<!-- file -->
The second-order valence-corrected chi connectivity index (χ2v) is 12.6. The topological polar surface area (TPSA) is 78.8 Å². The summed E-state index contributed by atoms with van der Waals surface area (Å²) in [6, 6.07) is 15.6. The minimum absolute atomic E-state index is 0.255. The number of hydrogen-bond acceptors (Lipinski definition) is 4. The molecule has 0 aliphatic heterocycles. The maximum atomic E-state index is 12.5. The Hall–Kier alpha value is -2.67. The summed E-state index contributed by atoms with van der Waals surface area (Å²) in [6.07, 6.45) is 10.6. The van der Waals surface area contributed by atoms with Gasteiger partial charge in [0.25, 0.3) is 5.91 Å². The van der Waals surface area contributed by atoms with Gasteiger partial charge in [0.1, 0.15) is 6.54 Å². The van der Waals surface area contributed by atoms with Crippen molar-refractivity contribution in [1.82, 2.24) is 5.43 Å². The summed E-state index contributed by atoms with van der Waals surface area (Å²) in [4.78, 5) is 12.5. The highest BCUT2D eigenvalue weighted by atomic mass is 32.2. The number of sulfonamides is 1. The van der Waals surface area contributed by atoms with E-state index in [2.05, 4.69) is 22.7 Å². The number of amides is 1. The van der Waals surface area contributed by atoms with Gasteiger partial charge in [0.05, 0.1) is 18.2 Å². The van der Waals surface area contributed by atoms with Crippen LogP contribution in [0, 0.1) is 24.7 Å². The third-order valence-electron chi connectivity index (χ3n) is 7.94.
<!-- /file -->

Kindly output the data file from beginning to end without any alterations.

The second-order valence-corrected chi connectivity index (χ2v) is 12.6. The topological polar surface area (TPSA) is 78.8 Å². The summed E-state index contributed by atoms with van der Waals surface area (Å²) in [6, 6.07) is 15.6. The minimum absolute atomic E-state index is 0.255. The number of hydrogen-bond acceptors (Lipinski definition) is 4. The molecule has 0 aliphatic heterocycles. The maximum atomic E-state index is 12.5. The Hall–Kier alpha value is -2.67. The summed E-state index contributed by atoms with van der Waals surface area (Å²) in [6.07, 6.45) is 10.6. The van der Waals surface area contributed by atoms with Gasteiger partial charge in [0.25, 0.3) is 5.91 Å². The van der Waals surface area contributed by atoms with Gasteiger partial charge in [0.1, 0.15) is 6.54 Å². The van der Waals surface area contributed by atoms with Crippen molar-refractivity contribution in [1.82, 2.24) is 5.43 Å². The summed E-state index contributed by atoms with van der Waals surface area (Å²) in [4.78, 5) is 12.5. The highest BCUT2D eigenvalue weighted by atomic mass is 32.2. The number of sulfonamides is 1. The van der Waals surface area contributed by atoms with E-state index in [2.05, 4.69) is 22.7 Å². The number of amides is 1. The van der Waals surface area contributed by atoms with Gasteiger partial charge in [0.05, 0.1) is 18.2 Å². The van der Waals surface area contributed by atoms with Crippen LogP contribution in [0, 0.1) is 24.7 Å². The third-order valence-electron chi connectivity index (χ3n) is 7.94.